• [0030]
    Yet another embodiment provides a system which self-learns where the bedrooms are. The bedrooms are the rooms where the people are last active during the evening (last event before no activity is present at night). These could optionally be the identified subset of rooms minus the points of entry to the house. Occupied bedrooms (those who saw activity during the evening) may be conditioned at night, the other rooms may not be.
  • [0031]
    One more embodiment provides a system which self-learns where the bedrooms are. The bedrooms are the rooms where the people are active first during the morning (first event after no activity is present at night). These could optionally be the identified subset minus the points of entry to the house. Occupied bedrooms (those who saw activity during the morning) are conditioned at night, the other rooms may not be.
  • [0032]
    Another embodiment provides a system which self-learns where the kitchen is. Kitchen is identified by the loudest sound of cooking received by the system's microphones, highest temperature rise relative to other rooms, highest level of relative humidity, highest detected level of occupancy (most people detected) right after coming back from work or just before leaving for work, or a combination of any or all of these.
  • [0033]
    One more embodiment provides a system which turns off the light when no person is detected present and identifies the bedrooms by the rooms where the person turns off the lights at night. The last room to have the lights turned off that is not the entry point to the building is the bedroom.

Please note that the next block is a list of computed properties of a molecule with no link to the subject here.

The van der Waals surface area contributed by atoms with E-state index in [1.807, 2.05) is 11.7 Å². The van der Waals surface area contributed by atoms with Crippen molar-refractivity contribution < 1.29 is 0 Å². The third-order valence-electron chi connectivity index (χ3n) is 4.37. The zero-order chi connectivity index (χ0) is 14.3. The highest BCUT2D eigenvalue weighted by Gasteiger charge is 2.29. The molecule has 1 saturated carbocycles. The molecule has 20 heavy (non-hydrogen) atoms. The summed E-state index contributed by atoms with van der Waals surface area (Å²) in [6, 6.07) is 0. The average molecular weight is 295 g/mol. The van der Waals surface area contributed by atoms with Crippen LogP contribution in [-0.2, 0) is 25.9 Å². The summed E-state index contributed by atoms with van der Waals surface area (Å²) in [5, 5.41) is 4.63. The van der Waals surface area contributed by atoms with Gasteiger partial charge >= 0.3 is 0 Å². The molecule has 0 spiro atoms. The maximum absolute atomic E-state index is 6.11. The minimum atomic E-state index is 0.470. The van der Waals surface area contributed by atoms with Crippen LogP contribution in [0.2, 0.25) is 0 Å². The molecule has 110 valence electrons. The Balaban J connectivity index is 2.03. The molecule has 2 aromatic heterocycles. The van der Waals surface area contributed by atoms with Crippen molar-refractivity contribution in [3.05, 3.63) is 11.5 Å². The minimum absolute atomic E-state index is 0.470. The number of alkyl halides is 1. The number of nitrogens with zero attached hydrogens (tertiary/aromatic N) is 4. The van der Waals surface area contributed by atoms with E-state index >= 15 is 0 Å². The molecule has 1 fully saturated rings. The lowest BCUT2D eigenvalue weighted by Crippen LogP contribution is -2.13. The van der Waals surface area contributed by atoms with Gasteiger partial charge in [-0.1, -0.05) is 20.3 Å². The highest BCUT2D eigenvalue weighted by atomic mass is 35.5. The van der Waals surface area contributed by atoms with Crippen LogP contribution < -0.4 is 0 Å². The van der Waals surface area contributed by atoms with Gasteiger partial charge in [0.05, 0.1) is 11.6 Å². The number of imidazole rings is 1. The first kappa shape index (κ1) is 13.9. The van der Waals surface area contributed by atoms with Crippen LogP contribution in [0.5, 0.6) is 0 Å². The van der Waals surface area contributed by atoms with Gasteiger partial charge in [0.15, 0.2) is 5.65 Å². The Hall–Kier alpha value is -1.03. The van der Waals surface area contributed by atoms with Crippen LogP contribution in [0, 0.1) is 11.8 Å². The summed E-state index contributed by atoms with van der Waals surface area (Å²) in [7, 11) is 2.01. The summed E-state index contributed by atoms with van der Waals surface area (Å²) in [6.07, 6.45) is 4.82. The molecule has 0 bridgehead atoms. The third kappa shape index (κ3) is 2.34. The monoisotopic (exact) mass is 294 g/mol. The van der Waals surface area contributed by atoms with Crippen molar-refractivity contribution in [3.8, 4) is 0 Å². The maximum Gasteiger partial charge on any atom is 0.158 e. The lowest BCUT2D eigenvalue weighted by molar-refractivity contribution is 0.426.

• [0034]
    Another embodiment provides a system which turns off the light when no person is detected present and identifies the bedrooms by the rooms where the person turns on the lights at night. The first light turned on in the morning in a room with no prior activity identifies a bedroom.
  • [0035]
    Yet another embodiment provides a system which is specially programmed and told where the bedrooms are (sensors in the bedrooms are labeled as such and thus their respective room's conditioning is not turned off at night). Optionally, the system is further programmed to know where the bathrooms, living rooms and the kitchens are.
  • [0036]
    An additional embodiment is a system which is specially programmed to know that there are pets in the building and optionally what rooms they reside in/have access to.
  • [0037]
    One more embodiment is a system which has a separate level of comfort defined for household pets. E.g. the conditioning is reduced from the level comfortable for humans.
  • [0038]
    In another embodiment, the system further detects the rooms where the TVs are. The rooms with TVs are still conditioned as long as the TV is turned on. This assumes the system's knowledge of the state of the TV unit. This can be accomplished by the line current monitoring of the TV or wireless communication monitoring between the TV and the user's remote. Alternatively, the sound of TV can be correlated by the system to the known currently running TV programming and matched against it. Yet another possibility is for the system to tie in with the streaming media or entertainment controller and retrieve activity information that allows to determine whether the system is in live use or not.
  • [0039]